Concepts of disease have been used to impose political judgments. For example, in the United States prior to the
Civil War it was proposed that the flight of a slave to the North and the absence of a wholesome inclination to do effective plantation work were diseases for which explanatory accounts and treatments could be provided (Cartwright). Masturbation was once viewed as a serious disease for which castration, excision of the clitoris, and other invasive therapies were employed. Individuals were even determined to have died of masturbation, and postmortem findings "substantiated" this cause (Engelhardt, 1974). In the case of the diseases of slaves, the motivation may have been to protect slaves from punishment. In the case of masturbation, the influence of cultural values on the psychology of discovery was not appreciated.
Historical perspective can increase our awareness that medical practitioners and researchers have tended to "discover" what already was assumed. More recent political uses of disease concepts (e.g., in psychiatry) have been closely connected with repressive goals and political agendas of certain governments. Social employment of disease definitions is often meant to be benevolent, however, such as advocating a view of alcoholism and drug addiction as diseases so as to recruit the forces of medicine to aid in their control. Moreover, such conditions may be termed diseases in order to relieve alcoholics and drug addicts of the social opprobria that attend what is often viewed as immoral behavior.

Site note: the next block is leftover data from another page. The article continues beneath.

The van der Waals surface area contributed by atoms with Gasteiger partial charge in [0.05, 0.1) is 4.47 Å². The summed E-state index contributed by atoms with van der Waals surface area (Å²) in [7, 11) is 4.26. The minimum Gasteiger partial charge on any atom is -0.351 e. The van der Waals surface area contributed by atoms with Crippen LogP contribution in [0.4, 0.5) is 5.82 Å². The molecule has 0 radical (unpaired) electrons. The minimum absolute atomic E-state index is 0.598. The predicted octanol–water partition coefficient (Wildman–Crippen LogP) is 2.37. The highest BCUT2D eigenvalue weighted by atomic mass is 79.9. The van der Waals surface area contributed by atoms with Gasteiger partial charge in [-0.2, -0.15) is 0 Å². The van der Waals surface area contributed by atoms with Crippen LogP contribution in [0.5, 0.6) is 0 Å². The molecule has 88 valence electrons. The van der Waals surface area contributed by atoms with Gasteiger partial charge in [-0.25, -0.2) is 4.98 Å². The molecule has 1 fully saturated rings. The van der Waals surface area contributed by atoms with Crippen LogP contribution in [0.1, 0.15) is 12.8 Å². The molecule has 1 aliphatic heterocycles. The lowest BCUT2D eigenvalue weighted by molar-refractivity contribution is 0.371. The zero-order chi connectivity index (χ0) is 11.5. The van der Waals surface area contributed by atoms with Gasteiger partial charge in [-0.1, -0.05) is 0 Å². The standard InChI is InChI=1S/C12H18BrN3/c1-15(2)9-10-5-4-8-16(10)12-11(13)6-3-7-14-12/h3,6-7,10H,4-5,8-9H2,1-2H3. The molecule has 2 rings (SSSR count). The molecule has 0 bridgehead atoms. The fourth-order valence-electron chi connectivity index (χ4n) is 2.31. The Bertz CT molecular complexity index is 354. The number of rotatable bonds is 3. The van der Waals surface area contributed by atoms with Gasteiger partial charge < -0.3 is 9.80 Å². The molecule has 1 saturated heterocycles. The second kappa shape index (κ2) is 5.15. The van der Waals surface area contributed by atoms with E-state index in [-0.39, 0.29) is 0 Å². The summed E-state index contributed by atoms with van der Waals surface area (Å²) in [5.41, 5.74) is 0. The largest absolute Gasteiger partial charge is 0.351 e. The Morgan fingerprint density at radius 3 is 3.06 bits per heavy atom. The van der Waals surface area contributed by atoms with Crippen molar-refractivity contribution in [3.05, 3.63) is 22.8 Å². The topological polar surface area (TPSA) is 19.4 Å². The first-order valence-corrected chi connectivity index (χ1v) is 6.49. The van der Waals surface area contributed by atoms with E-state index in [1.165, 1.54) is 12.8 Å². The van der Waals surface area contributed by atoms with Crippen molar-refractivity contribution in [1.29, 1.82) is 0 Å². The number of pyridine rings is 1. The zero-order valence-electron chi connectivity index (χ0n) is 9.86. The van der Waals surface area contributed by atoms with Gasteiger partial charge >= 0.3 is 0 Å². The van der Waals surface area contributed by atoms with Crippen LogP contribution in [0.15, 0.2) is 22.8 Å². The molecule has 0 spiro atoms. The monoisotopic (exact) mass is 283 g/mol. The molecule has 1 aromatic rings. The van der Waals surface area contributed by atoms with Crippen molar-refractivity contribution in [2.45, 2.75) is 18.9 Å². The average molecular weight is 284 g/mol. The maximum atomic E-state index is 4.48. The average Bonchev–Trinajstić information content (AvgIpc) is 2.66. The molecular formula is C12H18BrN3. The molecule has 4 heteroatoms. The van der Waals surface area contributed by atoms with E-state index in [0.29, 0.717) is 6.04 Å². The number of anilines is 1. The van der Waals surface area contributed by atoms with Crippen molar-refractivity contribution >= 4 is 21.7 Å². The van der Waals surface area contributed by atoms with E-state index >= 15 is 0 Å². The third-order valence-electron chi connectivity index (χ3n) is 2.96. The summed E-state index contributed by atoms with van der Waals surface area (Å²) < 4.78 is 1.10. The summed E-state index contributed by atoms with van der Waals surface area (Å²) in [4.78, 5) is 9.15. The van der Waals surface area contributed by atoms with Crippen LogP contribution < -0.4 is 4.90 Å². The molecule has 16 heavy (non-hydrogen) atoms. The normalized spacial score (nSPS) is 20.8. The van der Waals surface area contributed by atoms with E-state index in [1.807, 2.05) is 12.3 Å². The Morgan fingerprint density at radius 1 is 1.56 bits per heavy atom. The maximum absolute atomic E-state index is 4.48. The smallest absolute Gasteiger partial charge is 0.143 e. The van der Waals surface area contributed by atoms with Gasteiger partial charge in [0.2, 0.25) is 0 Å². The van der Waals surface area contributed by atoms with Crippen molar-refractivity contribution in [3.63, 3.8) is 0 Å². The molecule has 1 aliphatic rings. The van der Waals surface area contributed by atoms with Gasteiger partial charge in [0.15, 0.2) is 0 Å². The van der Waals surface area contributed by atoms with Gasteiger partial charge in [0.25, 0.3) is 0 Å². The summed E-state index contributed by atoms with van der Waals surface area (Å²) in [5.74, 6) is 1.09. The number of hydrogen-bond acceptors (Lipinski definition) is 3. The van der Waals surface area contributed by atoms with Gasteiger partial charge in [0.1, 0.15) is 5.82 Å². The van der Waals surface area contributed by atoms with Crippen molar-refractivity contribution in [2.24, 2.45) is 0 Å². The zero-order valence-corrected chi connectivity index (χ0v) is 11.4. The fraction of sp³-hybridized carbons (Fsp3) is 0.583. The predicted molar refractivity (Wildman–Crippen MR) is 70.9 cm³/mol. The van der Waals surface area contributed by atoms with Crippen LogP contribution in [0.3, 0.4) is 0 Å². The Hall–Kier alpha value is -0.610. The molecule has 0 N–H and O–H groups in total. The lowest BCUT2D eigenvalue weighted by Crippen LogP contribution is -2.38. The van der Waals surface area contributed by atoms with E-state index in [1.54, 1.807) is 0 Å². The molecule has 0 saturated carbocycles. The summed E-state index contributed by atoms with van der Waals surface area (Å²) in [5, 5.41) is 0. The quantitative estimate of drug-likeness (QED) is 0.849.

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Alcoholism is something that can't be formed in easy terms. Alcoholism as a whole refers to the circumstance whereby there's an obsession in man to keep ingesting beverages with alcohol content which is injurious to health. The circumstance of alcoholism doesn't let the person addicted have any command over ingestion despite being cognizant of the damaging consequences ensuing from it.